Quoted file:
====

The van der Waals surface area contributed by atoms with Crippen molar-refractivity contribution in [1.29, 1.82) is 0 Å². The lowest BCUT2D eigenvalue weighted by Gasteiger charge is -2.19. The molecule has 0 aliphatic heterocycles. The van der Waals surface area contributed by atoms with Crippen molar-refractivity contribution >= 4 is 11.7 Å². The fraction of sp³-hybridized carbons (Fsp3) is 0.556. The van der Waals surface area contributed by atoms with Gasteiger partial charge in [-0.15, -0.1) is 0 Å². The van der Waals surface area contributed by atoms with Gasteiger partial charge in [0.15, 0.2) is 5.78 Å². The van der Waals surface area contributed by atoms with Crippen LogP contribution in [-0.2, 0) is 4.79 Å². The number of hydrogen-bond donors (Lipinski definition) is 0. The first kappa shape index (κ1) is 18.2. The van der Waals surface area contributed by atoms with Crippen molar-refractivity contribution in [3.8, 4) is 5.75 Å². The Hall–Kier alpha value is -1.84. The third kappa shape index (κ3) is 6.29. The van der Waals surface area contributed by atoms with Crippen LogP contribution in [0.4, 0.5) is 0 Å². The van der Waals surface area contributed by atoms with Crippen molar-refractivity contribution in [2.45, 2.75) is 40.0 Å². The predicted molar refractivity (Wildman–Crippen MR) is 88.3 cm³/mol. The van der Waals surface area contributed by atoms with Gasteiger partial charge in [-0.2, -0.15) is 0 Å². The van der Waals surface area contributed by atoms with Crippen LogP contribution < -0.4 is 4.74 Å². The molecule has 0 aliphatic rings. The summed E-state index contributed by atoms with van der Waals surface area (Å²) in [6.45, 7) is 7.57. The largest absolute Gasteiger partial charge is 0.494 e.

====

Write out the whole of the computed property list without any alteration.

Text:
The van der Waals surface area contributed by atoms with Crippen molar-refractivity contribution in [1.29, 1.82) is 0 Å². The lowest BCUT2D eigenvalue weighted by Gasteiger charge is -2.19. The molecule has 0 aliphatic heterocycles. The van der Waals surface area contributed by atoms with Crippen molar-refractivity contribution >= 4 is 11.7 Å². The fraction of sp³-hybridized carbons (Fsp3) is 0.556. The van der Waals surface area contributed by atoms with Gasteiger partial charge in [-0.15, -0.1) is 0 Å². The van der Waals surface area contributed by atoms with Gasteiger partial charge in [0.15, 0.2) is 5.78 Å². The van der Waals surface area contributed by atoms with Crippen LogP contribution in [-0.2, 0) is 4.79 Å². The number of hydrogen-bond donors (Lipinski definition) is 0. The first kappa shape index (κ1) is 18.2. The van der Waals surface area contributed by atoms with Crippen molar-refractivity contribution in [3.8, 4) is 5.75 Å². The Hall–Kier alpha value is -1.84. The third kappa shape index (κ3) is 6.29. The van der Waals surface area contributed by atoms with Crippen LogP contribution in [0.4, 0.5) is 0 Å². The van der Waals surface area contributed by atoms with Crippen molar-refractivity contribution in [2.45, 2.75) is 40.0 Å². The predicted molar refractivity (Wildman–Crippen MR) is 88.3 cm³/mol. The van der Waals surface area contributed by atoms with Gasteiger partial charge in [-0.2, -0.15) is 0 Å². The van der Waals surface area contributed by atoms with Crippen LogP contribution < -0.4 is 4.74 Å². The molecule has 0 aliphatic rings. The summed E-state index contributed by atoms with van der Waals surface area (Å²) in [6.45, 7) is 7.57. The largest absolute Gasteiger partial charge is 0.494 e.